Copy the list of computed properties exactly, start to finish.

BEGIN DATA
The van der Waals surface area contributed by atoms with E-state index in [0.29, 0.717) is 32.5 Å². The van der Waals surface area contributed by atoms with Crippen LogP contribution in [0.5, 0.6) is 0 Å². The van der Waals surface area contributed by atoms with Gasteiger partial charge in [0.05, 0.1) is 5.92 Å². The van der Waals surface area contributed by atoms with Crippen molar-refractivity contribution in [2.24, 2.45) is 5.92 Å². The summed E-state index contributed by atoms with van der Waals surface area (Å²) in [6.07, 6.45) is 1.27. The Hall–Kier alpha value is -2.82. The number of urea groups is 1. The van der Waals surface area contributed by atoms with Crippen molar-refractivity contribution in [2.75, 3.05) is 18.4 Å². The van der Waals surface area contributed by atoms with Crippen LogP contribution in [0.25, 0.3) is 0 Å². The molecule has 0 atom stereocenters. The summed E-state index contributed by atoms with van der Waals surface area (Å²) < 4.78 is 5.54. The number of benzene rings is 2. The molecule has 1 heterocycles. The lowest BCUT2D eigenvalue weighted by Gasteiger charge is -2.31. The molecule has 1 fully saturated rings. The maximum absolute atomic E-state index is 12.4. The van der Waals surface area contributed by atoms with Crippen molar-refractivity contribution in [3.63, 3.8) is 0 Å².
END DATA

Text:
The van der Waals surface area contributed by atoms with E-state index in [0.29, 0.717) is 32.5 Å². The van der Waals surface area contributed by atoms with Crippen LogP contribution in [0.5, 0.6) is 0 Å². The van der Waals surface area contributed by atoms with Gasteiger partial charge in [0.05, 0.1) is 5.92 Å². The van der Waals surface area contributed by atoms with Crippen molar-refractivity contribution in [2.24, 2.45) is 5.92 Å². The summed E-state index contributed by atoms with van der Waals surface area (Å²) in [6.07, 6.45) is 1.27. The Hall–Kier alpha value is -2.82. The number of urea groups is 1. The van der Waals surface area contributed by atoms with Crippen molar-refractivity contribution in [2.75, 3.05) is 18.4 Å². The van der Waals surface area contributed by atoms with Crippen LogP contribution in [0.25, 0.3) is 0 Å². The molecule has 0 atom stereocenters. The summed E-state index contributed by atoms with van der Waals surface area (Å²) < 4.78 is 5.54. The number of benzene rings is 2. The molecule has 1 heterocycles. The lowest BCUT2D eigenvalue weighted by Gasteiger charge is -2.31. The molecule has 1 fully saturated rings. The maximum absolute atomic E-state index is 12.4. The van der Waals surface area contributed by atoms with Crippen molar-refractivity contribution in [3.63, 3.8) is 0 Å².